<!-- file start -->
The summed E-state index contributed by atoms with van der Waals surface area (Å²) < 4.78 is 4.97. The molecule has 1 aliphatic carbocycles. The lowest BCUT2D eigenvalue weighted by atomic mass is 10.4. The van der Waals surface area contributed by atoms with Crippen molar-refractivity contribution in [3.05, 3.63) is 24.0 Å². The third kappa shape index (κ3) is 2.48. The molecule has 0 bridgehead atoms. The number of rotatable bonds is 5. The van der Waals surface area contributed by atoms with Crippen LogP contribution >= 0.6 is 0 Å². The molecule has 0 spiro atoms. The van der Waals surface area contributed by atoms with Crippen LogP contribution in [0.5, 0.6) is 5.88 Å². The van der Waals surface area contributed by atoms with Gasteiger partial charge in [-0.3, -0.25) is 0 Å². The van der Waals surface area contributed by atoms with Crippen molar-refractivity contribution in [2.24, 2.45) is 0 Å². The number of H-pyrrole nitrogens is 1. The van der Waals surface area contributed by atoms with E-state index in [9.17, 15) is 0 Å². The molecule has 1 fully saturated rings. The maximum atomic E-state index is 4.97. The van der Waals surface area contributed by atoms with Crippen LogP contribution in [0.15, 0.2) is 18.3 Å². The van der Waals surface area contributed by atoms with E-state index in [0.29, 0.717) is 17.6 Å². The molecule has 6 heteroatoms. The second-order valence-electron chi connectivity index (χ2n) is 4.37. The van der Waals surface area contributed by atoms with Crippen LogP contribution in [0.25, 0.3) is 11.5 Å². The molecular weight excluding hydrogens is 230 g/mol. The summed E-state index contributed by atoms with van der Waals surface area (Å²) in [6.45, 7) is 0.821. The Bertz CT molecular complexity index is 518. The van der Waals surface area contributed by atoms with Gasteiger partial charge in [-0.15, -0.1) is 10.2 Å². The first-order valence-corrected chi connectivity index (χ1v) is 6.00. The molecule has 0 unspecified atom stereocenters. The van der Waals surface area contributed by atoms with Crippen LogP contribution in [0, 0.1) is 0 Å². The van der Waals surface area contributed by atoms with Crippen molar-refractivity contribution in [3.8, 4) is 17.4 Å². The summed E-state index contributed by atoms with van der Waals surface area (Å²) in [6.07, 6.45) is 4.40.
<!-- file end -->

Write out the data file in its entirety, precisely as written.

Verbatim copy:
The summed E-state index contributed by atoms with van der Waals surface area (Å²) < 4.78 is 4.97. The molecule has 1 aliphatic carbocycles. The lowest BCUT2D eigenvalue weighted by atomic mass is 10.4. The van der Waals surface area contributed by atoms with Crippen molar-refractivity contribution in [3.05, 3.63) is 24.0 Å². The third kappa shape index (κ3) is 2.48. The molecule has 0 bridgehead atoms. The number of rotatable bonds is 5. The van der Waals surface area contributed by atoms with Crippen LogP contribution >= 0.6 is 0 Å². The molecule has 0 spiro atoms. The van der Waals surface area contributed by atoms with Crippen LogP contribution in [0.5, 0.6) is 5.88 Å². The van der Waals surface area contributed by atoms with Gasteiger partial charge in [-0.3, -0.25) is 0 Å². The van der Waals surface area contributed by atoms with Crippen molar-refractivity contribution in [2.24, 2.45) is 0 Å². The number of H-pyrrole nitrogens is 1. The van der Waals surface area contributed by atoms with E-state index in [9.17, 15) is 0 Å². The molecule has 1 fully saturated rings. The maximum atomic E-state index is 4.97. The van der Waals surface area contributed by atoms with Crippen LogP contribution in [0.15, 0.2) is 18.3 Å². The van der Waals surface area contributed by atoms with E-state index in [0.29, 0.717) is 17.6 Å². The molecule has 6 heteroatoms. The second-order valence-electron chi connectivity index (χ2n) is 4.37. The van der Waals surface area contributed by atoms with Crippen LogP contribution in [0.25, 0.3) is 11.5 Å². The molecular weight excluding hydrogens is 230 g/mol. The summed E-state index contributed by atoms with van der Waals surface area (Å²) in [6.45, 7) is 0.821. The Bertz CT molecular complexity index is 518. The van der Waals surface area contributed by atoms with Gasteiger partial charge in [-0.15, -0.1) is 10.2 Å². The first-order valence-corrected chi connectivity index (χ1v) is 6.00. The molecule has 0 unspecified atom stereocenters. The van der Waals surface area contributed by atoms with Crippen LogP contribution in [0, 0.1) is 0 Å². The van der Waals surface area contributed by atoms with Crippen molar-refractivity contribution in [3.8, 4) is 17.4 Å². The summed E-state index contributed by atoms with van der Waals surface area (Å²) in [6.07, 6.45) is 4.40.